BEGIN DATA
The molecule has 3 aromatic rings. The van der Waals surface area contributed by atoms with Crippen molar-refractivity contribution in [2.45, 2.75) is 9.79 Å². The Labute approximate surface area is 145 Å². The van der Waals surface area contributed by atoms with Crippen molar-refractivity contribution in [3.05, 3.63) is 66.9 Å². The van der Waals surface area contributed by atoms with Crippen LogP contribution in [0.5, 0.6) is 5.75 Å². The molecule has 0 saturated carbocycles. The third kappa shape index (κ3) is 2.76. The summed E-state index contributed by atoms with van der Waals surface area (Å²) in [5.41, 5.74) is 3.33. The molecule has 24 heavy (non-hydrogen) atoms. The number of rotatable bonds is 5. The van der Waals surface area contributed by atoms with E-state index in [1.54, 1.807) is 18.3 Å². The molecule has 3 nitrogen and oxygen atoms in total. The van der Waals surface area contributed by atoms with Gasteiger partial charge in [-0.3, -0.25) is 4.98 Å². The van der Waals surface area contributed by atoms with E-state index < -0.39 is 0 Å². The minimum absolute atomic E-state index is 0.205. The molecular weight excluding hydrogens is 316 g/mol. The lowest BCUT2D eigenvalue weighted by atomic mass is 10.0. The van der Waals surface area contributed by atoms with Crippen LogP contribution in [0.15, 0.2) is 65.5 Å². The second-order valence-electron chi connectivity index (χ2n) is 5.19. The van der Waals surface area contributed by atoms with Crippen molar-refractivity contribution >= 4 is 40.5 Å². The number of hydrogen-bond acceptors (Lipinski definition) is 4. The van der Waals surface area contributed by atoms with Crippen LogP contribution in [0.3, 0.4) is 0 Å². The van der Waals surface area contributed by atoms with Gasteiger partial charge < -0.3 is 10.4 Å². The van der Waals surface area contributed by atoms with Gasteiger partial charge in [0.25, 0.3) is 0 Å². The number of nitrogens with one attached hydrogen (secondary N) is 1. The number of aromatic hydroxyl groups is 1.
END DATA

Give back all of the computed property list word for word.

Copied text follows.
The molecule has 3 aromatic rings. The van der Waals surface area contributed by atoms with Crippen molar-refractivity contribution in [2.45, 2.75) is 9.79 Å². The Labute approximate surface area is 145 Å². The van der Waals surface area contributed by atoms with Crippen molar-refractivity contribution in [3.05, 3.63) is 66.9 Å². The van der Waals surface area contributed by atoms with Crippen LogP contribution in [0.5, 0.6) is 5.75 Å². The molecule has 0 saturated carbocycles. The third kappa shape index (κ3) is 2.76. The summed E-state index contributed by atoms with van der Waals surface area (Å²) in [5.41, 5.74) is 3.33. The molecule has 24 heavy (non-hydrogen) atoms. The number of rotatable bonds is 5. The van der Waals surface area contributed by atoms with E-state index in [1.54, 1.807) is 18.3 Å². The molecule has 3 nitrogen and oxygen atoms in total. The van der Waals surface area contributed by atoms with Gasteiger partial charge in [-0.3, -0.25) is 4.98 Å². The van der Waals surface area contributed by atoms with E-state index < -0.39 is 0 Å². The minimum absolute atomic E-state index is 0.205. The molecular weight excluding hydrogens is 316 g/mol. The lowest BCUT2D eigenvalue weighted by atomic mass is 10.0. The van der Waals surface area contributed by atoms with Crippen LogP contribution in [0.15, 0.2) is 65.5 Å². The second-order valence-electron chi connectivity index (χ2n) is 5.19. The van der Waals surface area contributed by atoms with Crippen molar-refractivity contribution >= 4 is 40.5 Å². The number of hydrogen-bond acceptors (Lipinski definition) is 4. The van der Waals surface area contributed by atoms with Crippen LogP contribution in [0.3, 0.4) is 0 Å². The van der Waals surface area contributed by atoms with Gasteiger partial charge < -0.3 is 10.4 Å². The van der Waals surface area contributed by atoms with Gasteiger partial charge in [0.25, 0.3) is 0 Å². The number of nitrogens with one attached hydrogen (secondary N) is 1. The number of aromatic hydroxyl groups is 1.